GOP Strategists: Don’t Bet the House on Obamacare

Party insiders say a single-issue campaign could fall short in 2014.

A man walks under a banner marking the anniversary of 'ObamaCare' outside of the Republican National Committee office on March 23, 2012 in Washington, DC.
National Journal
Alex Roarty
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Alex Roarty
Feb. 11, 2014, 6:40 a.m.

Re­pub­lic­ans have an in­vit­ing map, a fa­vor­able en­vir­on­ment, and a com­pet­it­ive lineup of can­did­ates as the 2014 elec­tion ap­proaches — the per­fect mix to ex­pand their House ma­jor­ity and take the Sen­ate. Now they just have to ask them­selves: Are they go­ing to bet it all on Obama­care?

So far, they are. The con­ser­vat­ive Amer­ic­ans for Prosper­ity has spent roughly $27 mil­lion on ads already this cycle, nearly every penny of which has tar­geted Demo­crat­ic in­cum­bents’ sup­port for the Af­ford­able Care Act. A spe­cial House elec­tion in Flor­ida, where the two parties are con­test­ing a swing dis­trict near St. Peters­burg, has wit­nessed one ad after an­oth­er tar­get­ing the Demo­crat­ic nom­in­ee’s sup­port for the health care law. For con­ser­vat­ives es­pe­cially, tak­ing aim at Obama­care is an ir­res­ist­ible match of ex­pos­ing a polit­ic­al vul­ner­ab­il­ity while sat­is­fy­ing an ideo­lo­gic­al gripe.

Pres­id­ent Obama’s health care law is a tan­tal­iz­ing tar­get and should be part of any GOP can­did­ate’s cam­paign. But among some in the party’s polit­ic­al class, there’s also a nag­ging sense that Obama­care is not quite enough. Wheth­er con­cerned that the party bet big on Obama­care in 2012 with dis­astrous con­sequences or that a single is­sue — however po­tent — won’t per­suade enough voters, they’re warn­ing can­did­ates to do more than just harp on the Af­ford­able Care Act.

The ex­perts’ ad­vice: The party needs to turn its cri­ti­cism of Obama­care in­to a lar­ger cri­tique of Demo­crats, one that not only in­cludes oth­er is­sues but also makes a broad­er point about the fail­ures of big-gov­ern­ment lib­er­al­ism. Most im­port­ant, the GOP needs to show voters it has ideas of its own: With the party brand badly dam­aged, can­did­ates must demon­strate why they de­serve an­oth­er crack at power.

“What we need to do “¦ is to con­vince voters that we have the where­with­al and the ideas to fix is­sues, to put for­ward those solu­tions that can ad­dress those con­cerns,” said Danny Diaz, a Re­pub­lic­an strategist. “That is the core com­pon­ent of the ar­gu­ment and one I think you’re go­ing to see can­did­ates across [the] coun­try do to a great­er de­gree than they have be­fore.”

Some House Re­pub­lic­ans are already try­ing, pub­licly dis­cuss­ing their own pro­pos­als on im­mig­ra­tion and health care. Those amount to baby steps — they’re more guidelines than ac­tu­al le­gis­la­tion — but are part of a con­cer­ted ef­fort from GOP lead­er­ship to define what the party stands for. “It is in­cum­bent upon us, as an al­tern­at­ive party, not just an op­pos­i­tion party, to have ideas that we put for­ward that are groun­ded in mar­ket prin­ciples that will work,” Greg Walden, chair­man of the Na­tion­al Re­pub­lic­an Con­gres­sion­al Com­mit­tee, said last week. “The point is, you need something pos­it­ive to run on.”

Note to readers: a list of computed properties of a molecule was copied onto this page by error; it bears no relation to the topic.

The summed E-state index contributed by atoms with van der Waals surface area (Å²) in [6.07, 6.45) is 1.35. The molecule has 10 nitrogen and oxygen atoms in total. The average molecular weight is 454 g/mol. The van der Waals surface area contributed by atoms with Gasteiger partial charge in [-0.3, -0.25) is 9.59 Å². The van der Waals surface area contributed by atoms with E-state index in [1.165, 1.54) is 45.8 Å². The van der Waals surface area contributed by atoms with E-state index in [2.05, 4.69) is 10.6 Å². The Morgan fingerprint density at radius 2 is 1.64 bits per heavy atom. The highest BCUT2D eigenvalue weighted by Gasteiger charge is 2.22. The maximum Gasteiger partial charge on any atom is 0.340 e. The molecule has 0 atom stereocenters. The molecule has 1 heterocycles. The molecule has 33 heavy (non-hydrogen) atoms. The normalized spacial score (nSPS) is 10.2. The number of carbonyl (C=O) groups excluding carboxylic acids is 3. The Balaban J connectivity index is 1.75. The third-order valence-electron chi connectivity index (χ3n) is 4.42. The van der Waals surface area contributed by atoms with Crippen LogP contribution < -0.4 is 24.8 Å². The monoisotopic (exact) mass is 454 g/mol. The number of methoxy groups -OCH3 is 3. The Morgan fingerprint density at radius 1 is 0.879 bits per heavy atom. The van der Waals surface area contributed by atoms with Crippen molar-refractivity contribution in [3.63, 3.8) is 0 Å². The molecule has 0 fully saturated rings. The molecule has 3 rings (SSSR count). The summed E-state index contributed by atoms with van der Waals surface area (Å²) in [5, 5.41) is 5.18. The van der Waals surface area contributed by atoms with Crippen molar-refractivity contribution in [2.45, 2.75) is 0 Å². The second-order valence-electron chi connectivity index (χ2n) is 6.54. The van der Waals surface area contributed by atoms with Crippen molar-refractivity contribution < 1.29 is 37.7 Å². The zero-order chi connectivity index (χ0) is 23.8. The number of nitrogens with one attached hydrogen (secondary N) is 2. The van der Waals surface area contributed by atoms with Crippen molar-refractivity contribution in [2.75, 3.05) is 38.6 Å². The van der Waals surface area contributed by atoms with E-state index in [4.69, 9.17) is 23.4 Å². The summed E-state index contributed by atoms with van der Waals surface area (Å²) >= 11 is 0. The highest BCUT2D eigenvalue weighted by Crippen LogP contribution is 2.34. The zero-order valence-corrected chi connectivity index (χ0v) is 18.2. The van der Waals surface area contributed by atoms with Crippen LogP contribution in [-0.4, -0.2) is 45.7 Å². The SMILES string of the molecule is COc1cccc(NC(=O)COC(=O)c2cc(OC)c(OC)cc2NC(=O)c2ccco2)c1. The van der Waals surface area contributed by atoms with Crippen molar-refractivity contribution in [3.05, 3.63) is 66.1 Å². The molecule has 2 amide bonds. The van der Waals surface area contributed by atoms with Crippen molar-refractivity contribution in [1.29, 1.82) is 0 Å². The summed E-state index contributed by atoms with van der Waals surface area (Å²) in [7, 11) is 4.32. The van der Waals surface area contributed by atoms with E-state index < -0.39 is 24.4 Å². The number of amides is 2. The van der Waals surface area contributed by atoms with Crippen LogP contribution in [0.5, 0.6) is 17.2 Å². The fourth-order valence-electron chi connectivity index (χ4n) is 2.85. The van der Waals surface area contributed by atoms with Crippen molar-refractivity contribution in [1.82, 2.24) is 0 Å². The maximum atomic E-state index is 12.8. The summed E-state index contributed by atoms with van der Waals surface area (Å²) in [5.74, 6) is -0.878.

Oth­er GOP cam­paigns have already broadened their mes­sages. Mitch Mc­Con­nell, for in­stance, cri­ti­cizes his Demo­crat­ic foe Al­is­on Lun­der­gan Grimes for her po­s­i­tion on coal — an is­sue of par­tic­u­lar res­on­ance in Ken­tucky’s race. And at­tacks on Obama­care can of­fer GOP can­did­ates an open­ing to make a broad­er point about their op­pon­ent. Of­fi­cials at the Na­tion­al Re­pub­lic­an Sen­at­ori­al Com­mit­tee ar­gue that Demo­crat­ic sen­at­ors who prom­ised all of their con­stitu­ents would be able to keep their health care plans now have a cred­ib­il­ity prob­lem. The GOP nom­in­ee in the Flor­ida spe­cial elec­tion said in an ad that his op­pon­ent’s sup­port for the law proves she’s just an­oth­er tax-and-spend lib­er­al.

“Just be­cause we’re talk­ing about Obama­care, and that’s a huge is­sue, “¦ that doesn’t mean we’re go­ing to erase dec­ades of how Re­pub­lic­ans run cam­paigns on taxes and spend­ing,” one GOP strategist said.

Still, not every Re­pub­lic­an is wor­ried that the party risks fo­cus­ing too much on the law. The is­sue cuts in­to so many con­cerns for voters — their own health care, the coun­try’s debt, and the eco­nomy — that it’s in­her­ently a broad-spec­trum at­tack. That case was bolstered this week when the Con­gres­sion­al Budget Of­fice pre­dicted the eco­nomy will lose the equi­val­ent of 2.5 mil­lion work­ers by 2024 be­cause few­er people will opt to work due to the health law.

“If James Carville were a Re­pub­lic­an, there’d be a sign hanging in his of­fice that said, ‘It’s Obama­care, stu­pid,’ ” said Glen Bol­ger, a GOP poll­ster. He ar­gued that Re­pub­lic­ans shouldn’t be wor­ried about dwell­ing too much on Obama­care; they should be wor­ried about not talk­ing about it enough.

“Yes, we do need more than just Obama­care,” he said. “But we don’t need a lot more.”

In a close race, however — and there could single-point battles every­where from Alaska to North Car­o­lina — the “more” that Bol­ger is talk­ing about could make the dif­fer­ence between win­ning and los­ing. And it’s why many Re­pub­lic­ans, as thrilled with the polit­ic­al gift of Obama­care as they are, aren’t ready to bet the house on it just yet.

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